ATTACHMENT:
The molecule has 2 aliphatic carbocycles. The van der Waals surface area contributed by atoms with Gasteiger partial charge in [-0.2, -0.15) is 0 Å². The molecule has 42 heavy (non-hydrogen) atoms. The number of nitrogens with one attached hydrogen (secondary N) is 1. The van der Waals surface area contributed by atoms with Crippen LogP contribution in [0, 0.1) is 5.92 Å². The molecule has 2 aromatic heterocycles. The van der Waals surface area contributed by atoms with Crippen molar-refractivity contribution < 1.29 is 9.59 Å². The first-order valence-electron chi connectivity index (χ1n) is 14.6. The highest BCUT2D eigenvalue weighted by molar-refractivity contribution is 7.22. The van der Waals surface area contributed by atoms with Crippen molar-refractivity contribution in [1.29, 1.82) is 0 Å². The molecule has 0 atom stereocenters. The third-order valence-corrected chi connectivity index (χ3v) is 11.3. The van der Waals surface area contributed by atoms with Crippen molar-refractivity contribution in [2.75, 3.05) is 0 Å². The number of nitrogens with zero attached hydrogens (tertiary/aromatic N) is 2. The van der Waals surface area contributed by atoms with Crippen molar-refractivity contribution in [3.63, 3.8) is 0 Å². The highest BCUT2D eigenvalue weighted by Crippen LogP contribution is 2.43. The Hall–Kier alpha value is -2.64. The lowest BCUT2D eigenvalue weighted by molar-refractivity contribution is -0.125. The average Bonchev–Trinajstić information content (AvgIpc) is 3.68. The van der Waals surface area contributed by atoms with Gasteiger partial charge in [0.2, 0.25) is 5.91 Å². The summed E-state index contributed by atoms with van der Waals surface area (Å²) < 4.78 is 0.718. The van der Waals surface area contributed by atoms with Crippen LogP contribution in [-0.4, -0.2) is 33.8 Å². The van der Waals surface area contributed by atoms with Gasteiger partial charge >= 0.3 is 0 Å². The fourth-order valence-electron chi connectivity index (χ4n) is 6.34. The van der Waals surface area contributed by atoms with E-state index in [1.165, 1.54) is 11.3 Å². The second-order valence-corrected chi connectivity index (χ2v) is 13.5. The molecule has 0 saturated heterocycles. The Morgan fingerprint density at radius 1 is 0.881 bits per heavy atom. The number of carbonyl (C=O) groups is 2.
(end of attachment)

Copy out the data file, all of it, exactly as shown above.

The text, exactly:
The molecule has 2 aliphatic carbocycles. The van der Waals surface area contributed by atoms with Gasteiger partial charge in [-0.2, -0.15) is 0 Å². The molecule has 42 heavy (non-hydrogen) atoms. The number of nitrogens with one attached hydrogen (secondary N) is 1. The van der Waals surface area contributed by atoms with Crippen LogP contribution in [0, 0.1) is 5.92 Å². The molecule has 2 aromatic heterocycles. The van der Waals surface area contributed by atoms with Crippen molar-refractivity contribution < 1.29 is 9.59 Å². The first-order valence-electron chi connectivity index (χ1n) is 14.6. The highest BCUT2D eigenvalue weighted by molar-refractivity contribution is 7.22. The van der Waals surface area contributed by atoms with Crippen molar-refractivity contribution in [1.29, 1.82) is 0 Å². The molecule has 0 atom stereocenters. The third-order valence-corrected chi connectivity index (χ3v) is 11.3. The van der Waals surface area contributed by atoms with Crippen molar-refractivity contribution in [2.75, 3.05) is 0 Å². The number of nitrogens with zero attached hydrogens (tertiary/aromatic N) is 2. The van der Waals surface area contributed by atoms with Crippen molar-refractivity contribution in [3.63, 3.8) is 0 Å². The highest BCUT2D eigenvalue weighted by Crippen LogP contribution is 2.43. The Hall–Kier alpha value is -2.64. The lowest BCUT2D eigenvalue weighted by molar-refractivity contribution is -0.125. The average Bonchev–Trinajstić information content (AvgIpc) is 3.68. The van der Waals surface area contributed by atoms with Gasteiger partial charge in [0.2, 0.25) is 5.91 Å². The summed E-state index contributed by atoms with van der Waals surface area (Å²) < 4.78 is 0.718. The van der Waals surface area contributed by atoms with Crippen LogP contribution in [-0.4, -0.2) is 33.8 Å². The van der Waals surface area contributed by atoms with Gasteiger partial charge >= 0.3 is 0 Å². The fourth-order valence-electron chi connectivity index (χ4n) is 6.34. The van der Waals surface area contributed by atoms with E-state index in [1.165, 1.54) is 11.3 Å². The second-order valence-corrected chi connectivity index (χ2v) is 13.5. The molecule has 0 saturated heterocycles. The Morgan fingerprint density at radius 1 is 0.881 bits per heavy atom. The number of carbonyl (C=O) groups is 2.